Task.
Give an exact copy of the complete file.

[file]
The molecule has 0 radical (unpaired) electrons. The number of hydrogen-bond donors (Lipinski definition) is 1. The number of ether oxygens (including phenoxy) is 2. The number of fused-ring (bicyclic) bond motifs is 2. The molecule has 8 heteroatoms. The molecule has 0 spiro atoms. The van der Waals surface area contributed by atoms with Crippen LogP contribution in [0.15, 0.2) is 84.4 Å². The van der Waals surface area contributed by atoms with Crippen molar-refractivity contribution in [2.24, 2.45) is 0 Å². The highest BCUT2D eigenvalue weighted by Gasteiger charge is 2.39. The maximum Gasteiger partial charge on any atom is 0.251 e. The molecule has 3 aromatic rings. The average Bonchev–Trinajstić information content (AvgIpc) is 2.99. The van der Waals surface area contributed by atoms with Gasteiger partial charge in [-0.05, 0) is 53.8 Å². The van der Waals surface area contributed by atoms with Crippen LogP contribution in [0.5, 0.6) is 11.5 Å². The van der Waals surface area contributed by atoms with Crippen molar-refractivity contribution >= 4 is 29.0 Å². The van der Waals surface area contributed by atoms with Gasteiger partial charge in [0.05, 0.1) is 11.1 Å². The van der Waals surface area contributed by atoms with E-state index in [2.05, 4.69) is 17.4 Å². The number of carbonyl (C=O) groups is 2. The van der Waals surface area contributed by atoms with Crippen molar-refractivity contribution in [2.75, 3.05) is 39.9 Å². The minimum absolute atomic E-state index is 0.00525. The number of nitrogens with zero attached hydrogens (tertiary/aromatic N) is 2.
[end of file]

The molecule has 0 radical (unpaired) electrons. The number of hydrogen-bond donors (Lipinski definition) is 1. The number of ether oxygens (including phenoxy) is 2. The number of fused-ring (bicyclic) bond motifs is 2. The molecule has 8 heteroatoms. The molecule has 0 spiro atoms. The van der Waals surface area contributed by atoms with Crippen LogP contribution in [0.15, 0.2) is 84.4 Å². The van der Waals surface area contributed by atoms with Crippen molar-refractivity contribution in [2.24, 2.45) is 0 Å². The highest BCUT2D eigenvalue weighted by Gasteiger charge is 2.39. The maximum Gasteiger partial charge on any atom is 0.251 e. The molecule has 3 aromatic rings. The average Bonchev–Trinajstić information content (AvgIpc) is 2.99. The van der Waals surface area contributed by atoms with Gasteiger partial charge in [-0.05, 0) is 53.8 Å². The van der Waals surface area contributed by atoms with Crippen LogP contribution in [0.5, 0.6) is 11.5 Å². The van der Waals surface area contributed by atoms with Crippen molar-refractivity contribution >= 4 is 29.0 Å². The van der Waals surface area contributed by atoms with Gasteiger partial charge in [0.05, 0.1) is 11.1 Å². The van der Waals surface area contributed by atoms with E-state index in [2.05, 4.69) is 17.4 Å². The number of carbonyl (C=O) groups is 2. The van der Waals surface area contributed by atoms with Crippen molar-refractivity contribution in [2.75, 3.05) is 39.9 Å². The minimum absolute atomic E-state index is 0.00525. The number of nitrogens with zero attached hydrogens (tertiary/aromatic N) is 2.